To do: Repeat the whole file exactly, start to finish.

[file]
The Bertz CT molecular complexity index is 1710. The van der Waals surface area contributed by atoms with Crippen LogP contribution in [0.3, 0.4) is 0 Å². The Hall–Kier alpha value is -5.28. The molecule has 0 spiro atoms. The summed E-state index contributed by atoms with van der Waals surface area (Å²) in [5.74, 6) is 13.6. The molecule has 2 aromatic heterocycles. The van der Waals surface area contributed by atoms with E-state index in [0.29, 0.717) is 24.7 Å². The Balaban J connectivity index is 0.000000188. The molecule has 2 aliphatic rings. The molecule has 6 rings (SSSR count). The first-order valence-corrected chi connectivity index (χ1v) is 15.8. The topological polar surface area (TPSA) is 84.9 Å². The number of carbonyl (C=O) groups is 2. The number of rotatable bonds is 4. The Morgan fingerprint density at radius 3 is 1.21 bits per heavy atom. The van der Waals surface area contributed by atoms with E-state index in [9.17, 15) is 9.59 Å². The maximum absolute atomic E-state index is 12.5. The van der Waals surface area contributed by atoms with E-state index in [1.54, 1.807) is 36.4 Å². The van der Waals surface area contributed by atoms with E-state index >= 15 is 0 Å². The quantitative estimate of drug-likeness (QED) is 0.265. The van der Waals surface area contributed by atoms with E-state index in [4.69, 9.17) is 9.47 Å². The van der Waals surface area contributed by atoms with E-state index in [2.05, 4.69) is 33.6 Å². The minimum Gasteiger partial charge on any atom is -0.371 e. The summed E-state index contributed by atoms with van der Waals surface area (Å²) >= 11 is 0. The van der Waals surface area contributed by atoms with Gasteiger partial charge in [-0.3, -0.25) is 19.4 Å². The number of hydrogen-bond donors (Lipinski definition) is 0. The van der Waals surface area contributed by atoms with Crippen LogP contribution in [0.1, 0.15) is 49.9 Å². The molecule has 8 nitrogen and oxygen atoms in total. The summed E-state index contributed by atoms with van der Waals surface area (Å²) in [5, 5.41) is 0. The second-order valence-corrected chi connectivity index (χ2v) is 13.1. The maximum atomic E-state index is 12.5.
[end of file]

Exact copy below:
The Bertz CT molecular complexity index is 1710. The van der Waals surface area contributed by atoms with Crippen LogP contribution in [0.3, 0.4) is 0 Å². The Hall–Kier alpha value is -5.28. The molecule has 0 spiro atoms. The summed E-state index contributed by atoms with van der Waals surface area (Å²) in [5.74, 6) is 13.6. The molecule has 2 aromatic heterocycles. The van der Waals surface area contributed by atoms with E-state index in [0.29, 0.717) is 24.7 Å². The Balaban J connectivity index is 0.000000188. The molecule has 2 aliphatic rings. The molecule has 6 rings (SSSR count). The first-order valence-corrected chi connectivity index (χ1v) is 15.8. The topological polar surface area (TPSA) is 84.9 Å². The number of carbonyl (C=O) groups is 2. The number of rotatable bonds is 4. The Morgan fingerprint density at radius 3 is 1.21 bits per heavy atom. The van der Waals surface area contributed by atoms with E-state index in [9.17, 15) is 9.59 Å². The maximum absolute atomic E-state index is 12.5. The van der Waals surface area contributed by atoms with E-state index in [1.54, 1.807) is 36.4 Å². The van der Waals surface area contributed by atoms with E-state index >= 15 is 0 Å². The quantitative estimate of drug-likeness (QED) is 0.265. The van der Waals surface area contributed by atoms with E-state index in [4.69, 9.17) is 9.47 Å². The van der Waals surface area contributed by atoms with E-state index in [2.05, 4.69) is 33.6 Å². The minimum Gasteiger partial charge on any atom is -0.371 e. The summed E-state index contributed by atoms with van der Waals surface area (Å²) >= 11 is 0. The van der Waals surface area contributed by atoms with Gasteiger partial charge in [-0.3, -0.25) is 19.4 Å². The number of hydrogen-bond donors (Lipinski definition) is 0. The van der Waals surface area contributed by atoms with Crippen LogP contribution in [0.1, 0.15) is 49.9 Å². The molecule has 8 nitrogen and oxygen atoms in total. The summed E-state index contributed by atoms with van der Waals surface area (Å²) in [5, 5.41) is 0. The second-order valence-corrected chi connectivity index (χ2v) is 13.1. The maximum atomic E-state index is 12.5.